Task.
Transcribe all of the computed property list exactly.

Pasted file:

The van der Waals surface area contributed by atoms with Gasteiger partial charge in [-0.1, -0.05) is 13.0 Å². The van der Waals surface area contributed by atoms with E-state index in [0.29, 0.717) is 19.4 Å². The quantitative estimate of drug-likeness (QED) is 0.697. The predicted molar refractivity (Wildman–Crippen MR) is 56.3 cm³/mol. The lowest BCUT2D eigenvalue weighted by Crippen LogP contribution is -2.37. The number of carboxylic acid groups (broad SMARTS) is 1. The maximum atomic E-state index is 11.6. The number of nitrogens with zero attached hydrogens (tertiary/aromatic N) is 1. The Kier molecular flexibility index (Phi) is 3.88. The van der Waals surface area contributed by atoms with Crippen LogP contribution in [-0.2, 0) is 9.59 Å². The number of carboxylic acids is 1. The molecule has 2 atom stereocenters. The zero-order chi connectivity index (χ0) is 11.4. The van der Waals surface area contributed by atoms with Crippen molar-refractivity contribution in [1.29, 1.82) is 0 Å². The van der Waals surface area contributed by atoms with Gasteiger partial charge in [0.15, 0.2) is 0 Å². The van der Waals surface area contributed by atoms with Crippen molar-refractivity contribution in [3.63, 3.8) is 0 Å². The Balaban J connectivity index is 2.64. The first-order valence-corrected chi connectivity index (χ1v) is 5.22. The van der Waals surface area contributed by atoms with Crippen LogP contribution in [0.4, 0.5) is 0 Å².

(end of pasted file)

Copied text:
The van der Waals surface area contributed by atoms with Gasteiger partial charge in [-0.1, -0.05) is 13.0 Å². The van der Waals surface area contributed by atoms with E-state index in [0.29, 0.717) is 19.4 Å². The quantitative estimate of drug-likeness (QED) is 0.697. The predicted molar refractivity (Wildman–Crippen MR) is 56.3 cm³/mol. The lowest BCUT2D eigenvalue weighted by Crippen LogP contribution is -2.37. The number of carboxylic acid groups (broad SMARTS) is 1. The maximum atomic E-state index is 11.6. The number of nitrogens with zero attached hydrogens (tertiary/aromatic N) is 1. The Kier molecular flexibility index (Phi) is 3.88. The van der Waals surface area contributed by atoms with Crippen LogP contribution in [-0.2, 0) is 9.59 Å². The number of carboxylic acids is 1. The molecule has 2 atom stereocenters. The zero-order chi connectivity index (χ0) is 11.4. The van der Waals surface area contributed by atoms with Crippen molar-refractivity contribution in [1.29, 1.82) is 0 Å². The van der Waals surface area contributed by atoms with Gasteiger partial charge in [0.15, 0.2) is 0 Å². The van der Waals surface area contributed by atoms with Crippen molar-refractivity contribution in [3.63, 3.8) is 0 Å². The Balaban J connectivity index is 2.64. The first-order valence-corrected chi connectivity index (χ1v) is 5.22. The van der Waals surface area contributed by atoms with Crippen LogP contribution in [0.4, 0.5) is 0 Å².